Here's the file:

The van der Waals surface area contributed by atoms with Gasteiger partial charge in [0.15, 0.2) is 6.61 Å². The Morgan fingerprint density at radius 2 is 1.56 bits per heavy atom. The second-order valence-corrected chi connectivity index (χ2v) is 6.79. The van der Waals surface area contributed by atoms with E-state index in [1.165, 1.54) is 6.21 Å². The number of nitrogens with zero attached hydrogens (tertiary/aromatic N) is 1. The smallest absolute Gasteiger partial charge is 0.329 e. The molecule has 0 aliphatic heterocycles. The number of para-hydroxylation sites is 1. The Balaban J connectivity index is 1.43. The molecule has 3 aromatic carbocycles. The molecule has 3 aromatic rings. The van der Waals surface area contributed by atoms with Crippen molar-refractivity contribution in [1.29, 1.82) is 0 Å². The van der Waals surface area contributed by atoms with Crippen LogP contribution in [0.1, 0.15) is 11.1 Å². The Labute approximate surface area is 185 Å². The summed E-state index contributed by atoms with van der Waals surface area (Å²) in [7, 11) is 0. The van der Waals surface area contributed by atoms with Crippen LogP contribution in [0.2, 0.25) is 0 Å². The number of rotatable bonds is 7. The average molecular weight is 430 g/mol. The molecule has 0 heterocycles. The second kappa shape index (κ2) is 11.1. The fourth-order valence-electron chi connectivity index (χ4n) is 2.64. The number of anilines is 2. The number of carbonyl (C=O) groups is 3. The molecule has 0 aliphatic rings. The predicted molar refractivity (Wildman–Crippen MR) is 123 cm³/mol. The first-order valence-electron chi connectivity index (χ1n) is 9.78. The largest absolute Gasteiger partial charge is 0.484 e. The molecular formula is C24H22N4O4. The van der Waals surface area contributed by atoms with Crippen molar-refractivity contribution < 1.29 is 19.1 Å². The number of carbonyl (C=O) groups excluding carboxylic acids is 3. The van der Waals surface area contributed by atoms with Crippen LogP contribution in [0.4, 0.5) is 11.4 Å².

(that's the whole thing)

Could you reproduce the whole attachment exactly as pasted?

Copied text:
The van der Waals surface area contributed by atoms with Gasteiger partial charge in [0.15, 0.2) is 6.61 Å². The Morgan fingerprint density at radius 2 is 1.56 bits per heavy atom. The second-order valence-corrected chi connectivity index (χ2v) is 6.79. The van der Waals surface area contributed by atoms with E-state index in [1.165, 1.54) is 6.21 Å². The number of nitrogens with zero attached hydrogens (tertiary/aromatic N) is 1. The smallest absolute Gasteiger partial charge is 0.329 e. The molecule has 0 aliphatic heterocycles. The number of para-hydroxylation sites is 1. The Balaban J connectivity index is 1.43. The molecule has 3 aromatic carbocycles. The molecule has 3 aromatic rings. The van der Waals surface area contributed by atoms with Crippen molar-refractivity contribution in [1.29, 1.82) is 0 Å². The van der Waals surface area contributed by atoms with Crippen LogP contribution in [0.1, 0.15) is 11.1 Å². The Labute approximate surface area is 185 Å². The summed E-state index contributed by atoms with van der Waals surface area (Å²) in [7, 11) is 0. The van der Waals surface area contributed by atoms with Crippen LogP contribution in [0.2, 0.25) is 0 Å². The number of rotatable bonds is 7. The average molecular weight is 430 g/mol. The molecule has 0 heterocycles. The second kappa shape index (κ2) is 11.1. The fourth-order valence-electron chi connectivity index (χ4n) is 2.64. The number of anilines is 2. The number of carbonyl (C=O) groups is 3. The molecule has 0 aliphatic rings. The predicted molar refractivity (Wildman–Crippen MR) is 123 cm³/mol. The first-order valence-electron chi connectivity index (χ1n) is 9.78. The largest absolute Gasteiger partial charge is 0.484 e. The molecular formula is C24H22N4O4. The van der Waals surface area contributed by atoms with Crippen molar-refractivity contribution < 1.29 is 19.1 Å². The number of carbonyl (C=O) groups excluding carboxylic acids is 3. The van der Waals surface area contributed by atoms with Crippen LogP contribution in [0.4, 0.5) is 11.4 Å².